Tuesday, 21 October 2014

A Forgotten Issue?

By Kirsten Jenkins and Darren McCauley, University of St Andrews.  This article first appeared in the summer 2014 edition of the RSGS's magazine, The Geographer.

Two issues continue to dominate the political and legal landscape of an energy-independent Scotland: renewables, and oil and gas. Geography and geology unite to produce an irresistible combination, or flatter to deceive depending on your viewpoint. Yet, whilst analysts mull over claim and counter-claim, one issue of geopolitical importance remains for Scotland – the nuclear question. Often tied up with demilitarisation and Trident, domestic electricity generation from nuclear power is perceived to be a fait accompli in the independence debate. Surely ‘Yes Scotland’ and ‘Better Together’ have united in saying ‘no’ to domestic nuclear-generated electricity? We ask here what ‘no’ actually means, and whether it is indeed possible.

Scotland is no stranger to nuclear-generated electricity provision. Since the late 1950s, nuclear has played an important role in Scotland’s energy mix, with a total of six reactors providing consistent baseload electricity, which, even now, provide around 34% of our electricity produced. From Chapelcross, Hunterston A and B, Torness, East Kilbride and Dounreay, nuclear has played a fundamental role in keeping Scotland’s lights on. But nuclear’s card is marked. Under the current Scottish Government, nuclear has fallen firmly out of favour, as they state in no uncertain terms that there’s to be no further nuclear electricity generation development. This, despite increasing support for nuclear over the border, with plans for a new reactor at Hinkley Point C. Instead, the Scottish Government, which controls its own planning and infrastructure, holds ambitious targets to supply the equivalent of 100% of domestic electricity consumption in Scotland from renewable energy by 2020. For current reactor facilities this signals the end of an era, as all Scottish reactors face increasingly frequent maintenance outages and the threat of imminent decommissioning. Without renewal, all of Scotland’s nuclear capacity is set to ‘dry up’ by 2035. The challenge of renewing Scotland’s energy mix, therefore, has never been more pressing. In the midst of these challenges, and with some disquiet surrounding the achievability of Scotland’s renewable aims, the role of nuclear is increasingly called into question.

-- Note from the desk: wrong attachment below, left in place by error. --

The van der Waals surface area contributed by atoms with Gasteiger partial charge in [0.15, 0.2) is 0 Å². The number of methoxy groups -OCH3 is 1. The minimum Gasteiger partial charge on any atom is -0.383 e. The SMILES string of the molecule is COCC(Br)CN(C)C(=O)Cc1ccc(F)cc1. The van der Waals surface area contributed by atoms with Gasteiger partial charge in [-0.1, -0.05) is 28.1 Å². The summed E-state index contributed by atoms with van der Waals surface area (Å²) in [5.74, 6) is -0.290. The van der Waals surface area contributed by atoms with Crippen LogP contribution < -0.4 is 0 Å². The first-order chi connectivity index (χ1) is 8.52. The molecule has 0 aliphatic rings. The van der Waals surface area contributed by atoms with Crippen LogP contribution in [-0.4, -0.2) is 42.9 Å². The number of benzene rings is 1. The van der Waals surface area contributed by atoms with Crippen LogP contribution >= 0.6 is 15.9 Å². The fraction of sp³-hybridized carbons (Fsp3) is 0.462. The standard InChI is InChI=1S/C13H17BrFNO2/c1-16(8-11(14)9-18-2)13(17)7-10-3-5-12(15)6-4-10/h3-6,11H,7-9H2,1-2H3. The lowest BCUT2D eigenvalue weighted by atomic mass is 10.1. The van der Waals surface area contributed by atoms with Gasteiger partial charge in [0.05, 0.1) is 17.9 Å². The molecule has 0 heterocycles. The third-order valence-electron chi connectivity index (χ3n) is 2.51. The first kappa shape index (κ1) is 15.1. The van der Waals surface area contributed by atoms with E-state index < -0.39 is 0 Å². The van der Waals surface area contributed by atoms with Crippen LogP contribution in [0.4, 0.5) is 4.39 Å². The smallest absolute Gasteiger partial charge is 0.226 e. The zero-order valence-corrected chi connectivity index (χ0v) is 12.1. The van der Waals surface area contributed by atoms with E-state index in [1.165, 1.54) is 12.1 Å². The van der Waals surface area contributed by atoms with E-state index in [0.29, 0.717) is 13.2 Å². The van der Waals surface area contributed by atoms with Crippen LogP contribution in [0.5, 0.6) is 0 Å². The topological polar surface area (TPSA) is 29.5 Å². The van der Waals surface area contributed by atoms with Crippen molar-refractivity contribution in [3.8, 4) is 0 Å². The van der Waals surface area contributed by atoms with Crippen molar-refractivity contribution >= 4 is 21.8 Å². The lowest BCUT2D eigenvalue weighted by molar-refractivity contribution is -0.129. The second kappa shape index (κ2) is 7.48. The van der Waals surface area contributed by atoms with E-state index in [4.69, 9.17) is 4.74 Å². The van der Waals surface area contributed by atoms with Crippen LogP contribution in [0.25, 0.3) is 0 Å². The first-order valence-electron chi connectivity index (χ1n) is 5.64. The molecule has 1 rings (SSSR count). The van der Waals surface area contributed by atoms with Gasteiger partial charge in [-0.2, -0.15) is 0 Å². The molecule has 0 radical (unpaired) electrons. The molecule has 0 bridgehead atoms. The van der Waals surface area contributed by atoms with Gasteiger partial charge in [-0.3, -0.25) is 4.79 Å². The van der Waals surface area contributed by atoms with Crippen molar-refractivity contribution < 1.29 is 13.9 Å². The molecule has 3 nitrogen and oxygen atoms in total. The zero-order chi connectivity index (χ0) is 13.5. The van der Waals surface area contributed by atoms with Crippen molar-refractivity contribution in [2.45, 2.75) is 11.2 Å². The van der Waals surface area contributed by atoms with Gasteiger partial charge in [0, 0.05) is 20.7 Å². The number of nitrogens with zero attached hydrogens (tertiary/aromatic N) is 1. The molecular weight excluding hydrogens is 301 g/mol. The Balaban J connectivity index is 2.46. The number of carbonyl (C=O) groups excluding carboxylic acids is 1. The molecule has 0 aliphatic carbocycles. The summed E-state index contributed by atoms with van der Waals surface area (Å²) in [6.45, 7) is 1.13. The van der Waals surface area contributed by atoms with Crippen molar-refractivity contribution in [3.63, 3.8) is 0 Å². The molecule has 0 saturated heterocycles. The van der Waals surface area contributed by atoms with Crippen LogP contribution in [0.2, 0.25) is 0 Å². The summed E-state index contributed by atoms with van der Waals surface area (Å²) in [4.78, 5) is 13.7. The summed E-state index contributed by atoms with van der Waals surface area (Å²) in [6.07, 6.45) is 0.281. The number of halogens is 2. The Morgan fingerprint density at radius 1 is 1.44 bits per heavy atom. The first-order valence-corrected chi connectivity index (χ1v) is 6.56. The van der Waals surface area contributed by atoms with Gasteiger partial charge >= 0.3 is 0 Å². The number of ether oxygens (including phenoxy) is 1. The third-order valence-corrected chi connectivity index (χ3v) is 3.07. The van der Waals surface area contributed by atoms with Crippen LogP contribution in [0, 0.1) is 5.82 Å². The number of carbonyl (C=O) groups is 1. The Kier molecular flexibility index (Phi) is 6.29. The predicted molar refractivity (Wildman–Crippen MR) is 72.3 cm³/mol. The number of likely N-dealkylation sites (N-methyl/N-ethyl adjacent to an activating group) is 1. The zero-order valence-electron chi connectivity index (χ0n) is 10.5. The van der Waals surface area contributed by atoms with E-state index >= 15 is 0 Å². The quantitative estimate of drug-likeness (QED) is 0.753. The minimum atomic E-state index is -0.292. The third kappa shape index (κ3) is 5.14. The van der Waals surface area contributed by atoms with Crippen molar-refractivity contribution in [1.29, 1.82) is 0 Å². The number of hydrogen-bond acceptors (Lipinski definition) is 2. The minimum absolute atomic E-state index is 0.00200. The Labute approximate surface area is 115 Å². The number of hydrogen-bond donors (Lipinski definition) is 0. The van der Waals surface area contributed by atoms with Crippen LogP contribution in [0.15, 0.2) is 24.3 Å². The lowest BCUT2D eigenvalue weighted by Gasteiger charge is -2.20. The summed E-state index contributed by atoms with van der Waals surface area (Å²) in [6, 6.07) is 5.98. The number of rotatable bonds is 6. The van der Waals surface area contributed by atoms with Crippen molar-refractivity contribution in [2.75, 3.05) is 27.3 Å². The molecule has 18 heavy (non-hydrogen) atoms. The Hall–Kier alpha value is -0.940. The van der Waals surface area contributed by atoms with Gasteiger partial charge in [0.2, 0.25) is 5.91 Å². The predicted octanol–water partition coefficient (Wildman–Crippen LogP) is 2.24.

The main challenge is that a devolved power, for example Scotland, has no legislative competence over nuclear energy installations, yet it has full legislative competence in respect to environmental matters and planning. The Scottish Government has rejected the idea of deep geological disposal facility (GDF) and new nuclear build. However, this does not answer the question of what happens to radioactive waste at Scottish nuclear sites and the legacy waste Scotland currently stores at Sellafield in Cumbria. This issue, whilst it has long been acknowledged, has been further intensified by the Scottish independence campaign and, as David Cameron stated in December 2013, “there is therefore a mesh of vertical and horizontal lines of authority that will impact upon policy implementation”.

If Scotland gains independence from the UK, the waste must return to Scotland, where there are neither facilities nor legal framework in place to deal with the problem. Further, will it be necessary to develop a new legal framework in which Scottish taxpayers are liable for their share of the cost of keeping the waste in England? Considering that the UK has not yet enacted any legislation directly concerning nuclear waste, the problems created by Scottish independence – or, in what seems to be the likely minimum outcome, near complete devolution – are a real dilemma.

The UK is advancing its own policy in the area, but the Scottish Government has yet to fully engage with this issue in the debate on independence. An independent Scotland would need its own independent nuclear waste storage facility and, in having a reduced number of nuclear energy plants, would not benefit from economies of scale. Moreover, the timescales in question mean that the existing Scottish nuclear power sites will be decommissioned before any robust interim storage facility or GDF would be built. This inevitably has the potential to become a real challenge for Scotland in the near future.

There is need, therefore, to more thoroughly and openly tackle the true role of nuclear electricity generation in an independent Scotland, and to acknowledge its often-sidelined implications. The knowledge that Scotland is simultaneously dependent on nuclear, wary of nuclear, and ill-equipped to deal with nuclear waste independently, signals real trouble ahead. Nuclear is an issue that we best not forget.

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